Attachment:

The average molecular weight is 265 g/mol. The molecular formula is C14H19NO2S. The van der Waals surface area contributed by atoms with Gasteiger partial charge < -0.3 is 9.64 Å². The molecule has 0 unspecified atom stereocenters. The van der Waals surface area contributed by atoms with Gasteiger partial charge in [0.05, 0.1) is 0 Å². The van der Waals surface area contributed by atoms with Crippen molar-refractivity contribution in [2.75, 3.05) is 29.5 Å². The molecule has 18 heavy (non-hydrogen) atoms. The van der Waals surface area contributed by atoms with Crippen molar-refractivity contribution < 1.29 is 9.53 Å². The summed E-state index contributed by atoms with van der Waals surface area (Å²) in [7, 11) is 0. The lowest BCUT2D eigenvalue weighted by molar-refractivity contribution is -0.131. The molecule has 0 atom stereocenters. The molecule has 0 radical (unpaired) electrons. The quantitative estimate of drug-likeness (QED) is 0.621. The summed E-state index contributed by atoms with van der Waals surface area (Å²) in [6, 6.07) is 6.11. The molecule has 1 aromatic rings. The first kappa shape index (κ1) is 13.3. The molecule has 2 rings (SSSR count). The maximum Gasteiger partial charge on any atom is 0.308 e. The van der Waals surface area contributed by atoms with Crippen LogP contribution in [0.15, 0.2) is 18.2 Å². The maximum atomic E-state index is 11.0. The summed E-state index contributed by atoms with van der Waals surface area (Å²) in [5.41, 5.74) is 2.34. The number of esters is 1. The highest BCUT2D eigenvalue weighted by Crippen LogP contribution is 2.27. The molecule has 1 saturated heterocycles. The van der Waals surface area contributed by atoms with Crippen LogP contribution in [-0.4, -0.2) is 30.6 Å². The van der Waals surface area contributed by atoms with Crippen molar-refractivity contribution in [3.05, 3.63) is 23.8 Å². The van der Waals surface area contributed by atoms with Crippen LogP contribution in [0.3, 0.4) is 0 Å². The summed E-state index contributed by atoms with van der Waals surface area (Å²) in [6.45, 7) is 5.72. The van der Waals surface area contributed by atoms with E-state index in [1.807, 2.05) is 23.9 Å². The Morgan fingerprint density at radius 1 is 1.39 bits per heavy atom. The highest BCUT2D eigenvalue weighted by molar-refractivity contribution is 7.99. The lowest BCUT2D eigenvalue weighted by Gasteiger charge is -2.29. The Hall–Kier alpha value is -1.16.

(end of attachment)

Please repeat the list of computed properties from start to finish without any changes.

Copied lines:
The average molecular weight is 265 g/mol. The molecular formula is C14H19NO2S. The van der Waals surface area contributed by atoms with Gasteiger partial charge < -0.3 is 9.64 Å². The molecule has 0 unspecified atom stereocenters. The van der Waals surface area contributed by atoms with Gasteiger partial charge in [0.05, 0.1) is 0 Å². The van der Waals surface area contributed by atoms with Crippen molar-refractivity contribution in [2.75, 3.05) is 29.5 Å². The molecule has 18 heavy (non-hydrogen) atoms. The van der Waals surface area contributed by atoms with Crippen molar-refractivity contribution < 1.29 is 9.53 Å². The summed E-state index contributed by atoms with van der Waals surface area (Å²) in [7, 11) is 0. The lowest BCUT2D eigenvalue weighted by molar-refractivity contribution is -0.131. The molecule has 0 atom stereocenters. The molecule has 0 radical (unpaired) electrons. The quantitative estimate of drug-likeness (QED) is 0.621. The summed E-state index contributed by atoms with van der Waals surface area (Å²) in [6, 6.07) is 6.11. The molecule has 1 aromatic rings. The first kappa shape index (κ1) is 13.3. The molecule has 2 rings (SSSR count). The maximum Gasteiger partial charge on any atom is 0.308 e. The van der Waals surface area contributed by atoms with Crippen LogP contribution in [0.15, 0.2) is 18.2 Å². The maximum atomic E-state index is 11.0. The summed E-state index contributed by atoms with van der Waals surface area (Å²) in [5.41, 5.74) is 2.34. The number of esters is 1. The highest BCUT2D eigenvalue weighted by Crippen LogP contribution is 2.27. The molecule has 1 saturated heterocycles. The van der Waals surface area contributed by atoms with Crippen LogP contribution in [-0.4, -0.2) is 30.6 Å². The van der Waals surface area contributed by atoms with Crippen molar-refractivity contribution in [3.05, 3.63) is 23.8 Å². The van der Waals surface area contributed by atoms with Crippen LogP contribution in [0.3, 0.4) is 0 Å². The summed E-state index contributed by atoms with van der Waals surface area (Å²) in [6.45, 7) is 5.72. The van der Waals surface area contributed by atoms with E-state index in [1.807, 2.05) is 23.9 Å². The Morgan fingerprint density at radius 1 is 1.39 bits per heavy atom. The highest BCUT2D eigenvalue weighted by molar-refractivity contribution is 7.99. The lowest BCUT2D eigenvalue weighted by Gasteiger charge is -2.29. The Hall–Kier alpha value is -1.16.